The first of three presidential debates was held Wednesday night at the University of Denver and aired across the nation.
President Barack Obama and Gov. Mitt Romney discussed several topics under the domestic policy umbrella. Topics included federal regulation, social security, the legislature, and the role of the federal government, along with hotter topics like the economy and healthcare.
The debate was broken into six segments that were planned to be 15 minutes each, with two minutes to each candidate to give their statements before rebuttals.
Both candidates, however, talked over the moderator and over the designated fifteen minutes, which resulted in only three minutes to spare for the final segment before closing statements.
Stephen Stambough, Ph.D., a Cal State Fullerton political science professor, noted this run-over.
“Both candidates came across aggressively toward the moderator, which was not a good thing,” said Stambough.
The opening segment, on the U.S. economy, showed the first clear separation between the candidates. Arguments began to get heated in regard to Romney allegedly proposing a $5 trillion tax cut, and it was never really resolved.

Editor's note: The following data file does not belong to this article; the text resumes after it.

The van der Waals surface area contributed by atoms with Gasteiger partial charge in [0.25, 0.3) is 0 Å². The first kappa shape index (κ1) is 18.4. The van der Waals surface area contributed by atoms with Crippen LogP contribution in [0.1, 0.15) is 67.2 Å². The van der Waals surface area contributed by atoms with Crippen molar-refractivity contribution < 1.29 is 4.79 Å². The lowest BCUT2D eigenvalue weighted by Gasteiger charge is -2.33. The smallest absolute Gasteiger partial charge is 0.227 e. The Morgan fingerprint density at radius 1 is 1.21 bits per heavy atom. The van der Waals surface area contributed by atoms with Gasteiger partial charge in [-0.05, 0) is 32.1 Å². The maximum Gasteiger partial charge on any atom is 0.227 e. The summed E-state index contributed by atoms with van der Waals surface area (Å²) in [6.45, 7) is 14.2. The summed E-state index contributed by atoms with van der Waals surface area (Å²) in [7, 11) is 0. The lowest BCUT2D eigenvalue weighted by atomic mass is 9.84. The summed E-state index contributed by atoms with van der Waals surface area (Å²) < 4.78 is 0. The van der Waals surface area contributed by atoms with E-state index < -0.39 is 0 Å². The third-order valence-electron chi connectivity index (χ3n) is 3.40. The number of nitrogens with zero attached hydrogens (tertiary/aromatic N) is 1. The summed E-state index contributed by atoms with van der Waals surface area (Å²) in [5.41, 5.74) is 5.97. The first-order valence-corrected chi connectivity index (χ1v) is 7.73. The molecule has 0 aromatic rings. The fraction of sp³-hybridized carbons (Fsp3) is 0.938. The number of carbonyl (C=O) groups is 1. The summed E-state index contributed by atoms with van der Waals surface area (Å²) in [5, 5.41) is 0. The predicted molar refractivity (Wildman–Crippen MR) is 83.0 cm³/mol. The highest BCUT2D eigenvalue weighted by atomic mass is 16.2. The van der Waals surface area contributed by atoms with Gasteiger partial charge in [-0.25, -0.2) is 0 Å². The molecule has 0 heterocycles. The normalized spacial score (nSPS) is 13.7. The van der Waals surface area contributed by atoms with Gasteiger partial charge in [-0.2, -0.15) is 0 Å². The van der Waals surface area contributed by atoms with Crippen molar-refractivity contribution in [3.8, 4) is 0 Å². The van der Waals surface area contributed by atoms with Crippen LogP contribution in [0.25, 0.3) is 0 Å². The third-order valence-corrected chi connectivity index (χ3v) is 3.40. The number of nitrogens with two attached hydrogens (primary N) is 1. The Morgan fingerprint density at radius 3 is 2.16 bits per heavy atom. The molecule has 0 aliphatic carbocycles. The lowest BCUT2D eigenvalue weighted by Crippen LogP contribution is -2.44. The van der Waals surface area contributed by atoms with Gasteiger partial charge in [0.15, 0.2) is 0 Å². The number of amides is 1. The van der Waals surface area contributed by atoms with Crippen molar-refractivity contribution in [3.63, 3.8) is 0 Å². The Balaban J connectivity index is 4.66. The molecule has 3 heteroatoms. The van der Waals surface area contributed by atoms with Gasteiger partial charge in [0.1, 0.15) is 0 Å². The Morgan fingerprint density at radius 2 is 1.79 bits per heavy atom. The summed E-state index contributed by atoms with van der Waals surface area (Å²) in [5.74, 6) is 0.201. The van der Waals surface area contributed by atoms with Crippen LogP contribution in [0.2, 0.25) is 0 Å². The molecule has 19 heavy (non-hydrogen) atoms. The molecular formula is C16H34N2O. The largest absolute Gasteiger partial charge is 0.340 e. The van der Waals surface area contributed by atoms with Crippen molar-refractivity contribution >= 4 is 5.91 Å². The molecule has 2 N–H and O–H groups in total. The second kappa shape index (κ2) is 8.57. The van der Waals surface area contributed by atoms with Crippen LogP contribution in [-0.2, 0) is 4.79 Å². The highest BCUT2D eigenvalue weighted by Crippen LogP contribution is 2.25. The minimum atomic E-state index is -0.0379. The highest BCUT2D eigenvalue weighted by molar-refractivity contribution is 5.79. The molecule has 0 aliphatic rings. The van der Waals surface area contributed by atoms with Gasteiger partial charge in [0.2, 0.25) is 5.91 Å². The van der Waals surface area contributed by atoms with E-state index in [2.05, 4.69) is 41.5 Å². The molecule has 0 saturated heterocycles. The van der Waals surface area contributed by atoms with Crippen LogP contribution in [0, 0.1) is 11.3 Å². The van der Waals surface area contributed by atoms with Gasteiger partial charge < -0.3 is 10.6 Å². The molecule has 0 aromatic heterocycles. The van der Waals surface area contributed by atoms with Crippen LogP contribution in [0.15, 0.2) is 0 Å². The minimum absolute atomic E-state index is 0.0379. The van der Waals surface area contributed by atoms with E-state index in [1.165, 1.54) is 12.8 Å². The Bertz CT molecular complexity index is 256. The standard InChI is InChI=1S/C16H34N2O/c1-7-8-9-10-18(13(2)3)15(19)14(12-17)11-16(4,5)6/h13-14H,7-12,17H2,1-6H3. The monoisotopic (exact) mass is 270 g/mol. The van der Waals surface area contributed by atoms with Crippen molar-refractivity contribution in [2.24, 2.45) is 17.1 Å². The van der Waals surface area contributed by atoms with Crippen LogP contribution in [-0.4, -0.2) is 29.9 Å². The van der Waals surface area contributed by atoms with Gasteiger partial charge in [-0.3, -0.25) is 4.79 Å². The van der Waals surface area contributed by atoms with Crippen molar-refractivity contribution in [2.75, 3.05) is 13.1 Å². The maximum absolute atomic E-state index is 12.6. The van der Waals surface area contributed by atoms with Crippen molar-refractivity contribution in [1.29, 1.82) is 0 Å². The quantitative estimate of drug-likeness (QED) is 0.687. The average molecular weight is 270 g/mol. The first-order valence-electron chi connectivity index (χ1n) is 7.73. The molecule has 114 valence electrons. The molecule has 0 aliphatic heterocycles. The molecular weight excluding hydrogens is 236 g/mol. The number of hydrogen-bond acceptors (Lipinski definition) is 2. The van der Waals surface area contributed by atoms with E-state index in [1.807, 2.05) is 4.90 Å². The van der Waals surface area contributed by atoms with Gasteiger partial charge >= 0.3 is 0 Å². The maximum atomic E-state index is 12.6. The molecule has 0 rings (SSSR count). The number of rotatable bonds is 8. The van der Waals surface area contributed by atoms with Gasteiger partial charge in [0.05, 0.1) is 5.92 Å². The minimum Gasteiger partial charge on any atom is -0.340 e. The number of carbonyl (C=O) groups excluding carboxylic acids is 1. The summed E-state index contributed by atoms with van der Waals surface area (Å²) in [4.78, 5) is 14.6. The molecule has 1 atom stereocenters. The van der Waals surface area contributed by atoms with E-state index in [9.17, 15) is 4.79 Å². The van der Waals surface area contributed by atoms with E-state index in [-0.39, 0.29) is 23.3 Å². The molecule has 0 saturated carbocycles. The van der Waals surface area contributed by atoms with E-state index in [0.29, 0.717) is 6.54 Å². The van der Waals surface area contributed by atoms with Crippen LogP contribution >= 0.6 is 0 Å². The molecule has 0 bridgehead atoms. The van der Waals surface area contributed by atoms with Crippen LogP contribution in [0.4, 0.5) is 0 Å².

Both discussed the importance of the middle class, but views on the president’s handling of the middle class were contested.
“Under the president’s policies, middle-income Americans have been buried–they’re just being crushed,” said Romney.
Obama countered by saying he believed that America does best when the middle class is doing well and that his policies support that.
Obama also discussed the importance of education in relation to the economy, as well as in other topics throughout the debate. He stressed the importance of educating America and investing in training to support the economy.
This was one topic on which Romney and Obama seemed to agree most. Throughout the debate, both stressed the importance of good education in America.
On the topic of health care, Obama and Romney differed greatly as well.
For starters, if elected, Romney has proposed to repeal the Affordable Care Act (referred to as Obamacare) because he said it is too expensive and “has killed jobs.”
Obama called this an important step forward for the middle class and “families who were worried about going bankrupt if they got sick.”
Stambough said he thought this debate did not shed any new light on either candidate or the race as a whole up to this point.
“There wasn’t a lot we hadn’t heard before. Romney gave a pretty standard GOP line, Obama gave a standard Democratic line,” Stambough said.
In closing, Obama stressed the importance of the individual American and his promise to fight for the middle class. In Romney’s closing, he expressed concern for the current state of America and outlined the problems he sees with the Obama administration and potential re-election.